24 March 2009

New representation for med schemes

A new organisation that is to represent the interests of South African medical schemes will be established shortly


A new organisation that is to represent the interests of South African medical schemes will be established shortly.

This new organisation will be in competition with the Board of Healthcare Funders (BHF), which currently still represents this industry.

Indications are that medical schemes and administrators that represent more than 50% of the industry will join the new organisation.

The defectors are of the opinion that the BHF no longer represents the interests of medical schemes.

It will be difficult for the BHF to survive such an exodus of members, as the organisation is dependent on the membership fees of these schemes for its revenue. It already suffered a huge blow at the end of last year when Discovery Health Medical Scheme (DHMS) terminated its membership.

DHMS, the largest open medical scheme in South Africa, was therefore also proportionally the largest contributor to the BHF's membership fees.

Mr Jacky Mathekga, head of DHMS, says it had contributed around R7 million to the BHF's budget of approximately R19 million.

According to him DHMS believed the BHF does not really act in the interests of medical schemes. DHMS had therefore not received value for its contribution to the BHF and had decided to terminate its membership.

“The BHF was not effective in representing medical schemes at the department of health or the Medical Schemes Council.”

Dissatisfaction with BHF's policies
In particular, there was dissatisfaction with the BHF's negotiations on policy issues.

It was felt that the BHF followed a reactive rather than a proactive approach, which put this organisation, and consequently also the medical schemes, in a disadvantageous negotiating position.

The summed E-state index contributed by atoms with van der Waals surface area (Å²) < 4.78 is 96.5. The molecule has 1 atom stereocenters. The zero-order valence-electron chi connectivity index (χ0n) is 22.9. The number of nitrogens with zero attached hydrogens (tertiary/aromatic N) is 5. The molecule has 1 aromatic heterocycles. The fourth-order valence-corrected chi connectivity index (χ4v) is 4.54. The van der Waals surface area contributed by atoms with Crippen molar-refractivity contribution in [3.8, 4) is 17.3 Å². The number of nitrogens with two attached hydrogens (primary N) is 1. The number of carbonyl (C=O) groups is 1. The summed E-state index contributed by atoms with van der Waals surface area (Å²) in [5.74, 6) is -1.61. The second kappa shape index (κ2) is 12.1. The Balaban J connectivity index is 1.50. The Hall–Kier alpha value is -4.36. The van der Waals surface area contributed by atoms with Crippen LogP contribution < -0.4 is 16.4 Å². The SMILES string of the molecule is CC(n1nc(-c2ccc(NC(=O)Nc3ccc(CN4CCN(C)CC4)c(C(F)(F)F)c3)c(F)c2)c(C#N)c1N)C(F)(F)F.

“For example, the BHF requested the Competition Commission to meddle in the provision of healthcare services, but had not consulted the schemes about this. DHMS regards the issue of service provision as one on which all parties should rather negotiate. Healthcare service providers are a very value asset in the medical industry.

“We eventually decided that the money we contributed to the BHF was not being used to our benefit and that it could be used more effectively,” says Mathekga.

The departure of DHMS turned the whole industry on its head and other schemes such as Resolution Health also terminated their membership. Since then it has been said that a number of other schemes will also be leaving the BHF.

Their grievances include not being represented effectively on policy issues and therefore not receiving value for their contributions to the organisation. Consequently a number of medical schemes and administrators have held discussions to establish a new representative body, which will be known as the Private Funders Forum (PFF).

A role player, who wished to remain anonymous, said schemes and administrators that make up more than 50% of the South African medical schemes industry have indicated they want to join the new organisation. This would make the PFF the representative body of the medical schemes industry.

This organisation will also be more representative of the entire industry as the administrators of medical schemes can also become members of the organisation. This is not the case with the BHF.

BHF might change structure
However, the BHF might change its structure to include administrators.

Ms Heidi Kruger, spokesperson of the BHF, says they are aware of the plans to establish the PFF, but believe one representative organisation will represent the industry more effectively than a number of organisations.

“It is important to have one industry organisation, especially in the context of the changing legislative environment. One body will have a stronger voice for the schemes during interaction with the government," she says.

A meeting of prospective PFF members is to be held in Sandton on 1 April. It is believed the new organisation will officially come into operation within the next few weeks.

(Letitia Watson, Sake Rapport, March 2009)


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